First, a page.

Recently on our bankruptcy forum a user asked, “I am in dire financial straits. In fact, I am considering filing bankruptcy. I have a friend who owes me $6,000. What can I do to get my money back? I have already discussed payments with them but they refuse to pay me.”
Although the processes and procedures may vary, states generally allow plaintiffs to seek compensation for private disputes for a limited amount of money in small claims court.
The monetary amount which can be claimed, however, varies by state. For example, in Indiana claimants may seek $6,000 in debt while in Iowa the maxim is $5,000. In the state of Texas, individuals can file a suit in small claims court if the case involves payment of $10,000 or less.
Keep in mind, if you win your case in small claims court it is simply a legal, judicial recognition that the defendant owes you money. You may or may not actually receive the money. The court will not arrest or file any criminal charges against the defendant. The court will simply make a judgment and then allow you to collect payment out of the property belonging to the defendant.
Enforcing the judgment from small claims court
As mentioned above, the judgment is simply a statement by the court that the defendant owes you, the plaintiff, a certain amount of money. Judgments can be collected through the following procedures:
- Garnishment Summons which allows you to receive payment through a wage garnishment.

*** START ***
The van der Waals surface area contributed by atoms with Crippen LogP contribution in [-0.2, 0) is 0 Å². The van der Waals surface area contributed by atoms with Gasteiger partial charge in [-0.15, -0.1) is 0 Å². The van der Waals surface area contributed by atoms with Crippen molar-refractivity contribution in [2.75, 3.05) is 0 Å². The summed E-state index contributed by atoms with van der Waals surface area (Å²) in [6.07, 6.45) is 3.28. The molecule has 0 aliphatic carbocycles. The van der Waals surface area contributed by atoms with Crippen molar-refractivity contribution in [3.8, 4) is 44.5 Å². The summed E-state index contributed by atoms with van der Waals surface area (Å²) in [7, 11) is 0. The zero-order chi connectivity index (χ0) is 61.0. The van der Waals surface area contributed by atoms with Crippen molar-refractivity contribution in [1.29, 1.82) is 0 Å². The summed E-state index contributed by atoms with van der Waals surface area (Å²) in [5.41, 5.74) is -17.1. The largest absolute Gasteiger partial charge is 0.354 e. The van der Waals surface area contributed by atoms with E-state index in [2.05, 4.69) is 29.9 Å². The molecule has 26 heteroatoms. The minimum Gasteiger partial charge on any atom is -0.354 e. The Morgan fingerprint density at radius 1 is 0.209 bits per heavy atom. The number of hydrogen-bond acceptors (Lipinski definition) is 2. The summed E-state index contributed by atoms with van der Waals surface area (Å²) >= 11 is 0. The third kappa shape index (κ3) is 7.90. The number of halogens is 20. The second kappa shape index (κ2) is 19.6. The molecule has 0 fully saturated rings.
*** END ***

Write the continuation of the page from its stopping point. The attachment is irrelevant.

- A Writ of Fieri Facias which allows the debtor’s personal property to be sold at auction.
- An Abstract of Judgment which allows you to place a lien against the defendant’s real estate.
- A Summons to Answer Interrogatories which allows you to obtain information to assist in the collection procedures.
Not all collection methods are allowed in all states. For example, Texas law does not allow wage garnishments for all types of unsecured debts.
How do I know if it’s time to file a claim in small claims court?
Taking someone to court to collect a debt, especially a friend, should be your last option for debt collection. First, talk to them. If that does not work, you can send them a demand letter which clearly states the terms of the loan agreement and the consequences for failing to pay the loan.
If they continue to refuse to pay it’s time to review the terms of the loan. Verify they have actually breached the terms of the contract and review whether you can file a claim in court or if the contract allows for another method of dispute resolution. For example, some contracts require mediation prior to filing a lawsuit.
If they have clearly breached the contractual terms of the loan and there is no contractual restriction to sue, you can file the claim.
Do I need a lawyer?
You do not need a lawyer to file a claim in small claims court, but you will need to review the laws of your state. Find out which court to file the claim in and verify what information you will need to file the claim. There will also be a small filing fee.
Finally, verify that the statute of limitations has not expired for filing a claim. Claimants, who wait too long to file their claim, may lose their right to compensation.
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